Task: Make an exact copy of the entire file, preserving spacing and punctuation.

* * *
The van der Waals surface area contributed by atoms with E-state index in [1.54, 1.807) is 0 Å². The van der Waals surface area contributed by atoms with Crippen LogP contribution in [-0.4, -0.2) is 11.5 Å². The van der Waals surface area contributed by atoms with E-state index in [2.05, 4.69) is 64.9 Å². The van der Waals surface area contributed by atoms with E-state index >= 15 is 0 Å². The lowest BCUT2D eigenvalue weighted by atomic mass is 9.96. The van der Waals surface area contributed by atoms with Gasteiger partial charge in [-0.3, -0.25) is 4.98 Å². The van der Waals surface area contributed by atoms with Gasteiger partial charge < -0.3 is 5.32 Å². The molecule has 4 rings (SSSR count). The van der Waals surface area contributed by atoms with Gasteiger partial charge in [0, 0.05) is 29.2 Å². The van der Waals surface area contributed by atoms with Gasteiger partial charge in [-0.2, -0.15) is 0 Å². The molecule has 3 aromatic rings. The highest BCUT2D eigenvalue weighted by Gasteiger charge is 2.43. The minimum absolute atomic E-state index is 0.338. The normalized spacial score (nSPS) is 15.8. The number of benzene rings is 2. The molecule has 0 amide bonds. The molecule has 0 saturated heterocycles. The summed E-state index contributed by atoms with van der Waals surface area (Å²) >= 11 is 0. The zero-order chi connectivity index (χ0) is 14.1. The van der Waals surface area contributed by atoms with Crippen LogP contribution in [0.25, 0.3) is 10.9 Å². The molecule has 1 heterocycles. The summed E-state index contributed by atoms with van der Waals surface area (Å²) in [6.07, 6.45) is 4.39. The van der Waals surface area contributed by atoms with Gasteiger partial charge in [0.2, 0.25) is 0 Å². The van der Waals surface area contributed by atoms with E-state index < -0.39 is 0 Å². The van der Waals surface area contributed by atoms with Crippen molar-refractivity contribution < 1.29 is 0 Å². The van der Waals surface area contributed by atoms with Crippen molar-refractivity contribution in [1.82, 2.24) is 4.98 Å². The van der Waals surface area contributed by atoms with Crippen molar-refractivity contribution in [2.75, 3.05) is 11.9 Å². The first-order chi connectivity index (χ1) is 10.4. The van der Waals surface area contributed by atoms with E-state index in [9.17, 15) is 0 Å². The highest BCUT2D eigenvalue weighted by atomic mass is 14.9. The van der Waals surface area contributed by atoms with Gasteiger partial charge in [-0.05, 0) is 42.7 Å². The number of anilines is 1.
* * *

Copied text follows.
The van der Waals surface area contributed by atoms with E-state index in [1.54, 1.807) is 0 Å². The van der Waals surface area contributed by atoms with Crippen LogP contribution in [-0.4, -0.2) is 11.5 Å². The van der Waals surface area contributed by atoms with E-state index in [2.05, 4.69) is 64.9 Å². The van der Waals surface area contributed by atoms with E-state index >= 15 is 0 Å². The lowest BCUT2D eigenvalue weighted by atomic mass is 9.96. The van der Waals surface area contributed by atoms with Gasteiger partial charge in [-0.3, -0.25) is 4.98 Å². The van der Waals surface area contributed by atoms with Gasteiger partial charge < -0.3 is 5.32 Å². The molecule has 4 rings (SSSR count). The van der Waals surface area contributed by atoms with Gasteiger partial charge in [0, 0.05) is 29.2 Å². The van der Waals surface area contributed by atoms with Gasteiger partial charge in [-0.2, -0.15) is 0 Å². The molecule has 3 aromatic rings. The highest BCUT2D eigenvalue weighted by Gasteiger charge is 2.43. The minimum absolute atomic E-state index is 0.338. The normalized spacial score (nSPS) is 15.8. The number of benzene rings is 2. The molecule has 0 amide bonds. The molecule has 0 saturated heterocycles. The summed E-state index contributed by atoms with van der Waals surface area (Å²) >= 11 is 0. The zero-order chi connectivity index (χ0) is 14.1. The van der Waals surface area contributed by atoms with Crippen LogP contribution in [0.25, 0.3) is 10.9 Å². The molecule has 1 heterocycles. The summed E-state index contributed by atoms with van der Waals surface area (Å²) in [6.07, 6.45) is 4.39. The van der Waals surface area contributed by atoms with Gasteiger partial charge in [0.2, 0.25) is 0 Å². The van der Waals surface area contributed by atoms with E-state index < -0.39 is 0 Å². The van der Waals surface area contributed by atoms with Crippen molar-refractivity contribution < 1.29 is 0 Å². The van der Waals surface area contributed by atoms with Crippen molar-refractivity contribution in [1.82, 2.24) is 4.98 Å². The van der Waals surface area contributed by atoms with Crippen molar-refractivity contribution in [2.75, 3.05) is 11.9 Å². The first-order chi connectivity index (χ1) is 10.4. The van der Waals surface area contributed by atoms with E-state index in [9.17, 15) is 0 Å². The highest BCUT2D eigenvalue weighted by atomic mass is 14.9. The van der Waals surface area contributed by atoms with Gasteiger partial charge in [-0.05, 0) is 42.7 Å². The number of anilines is 1.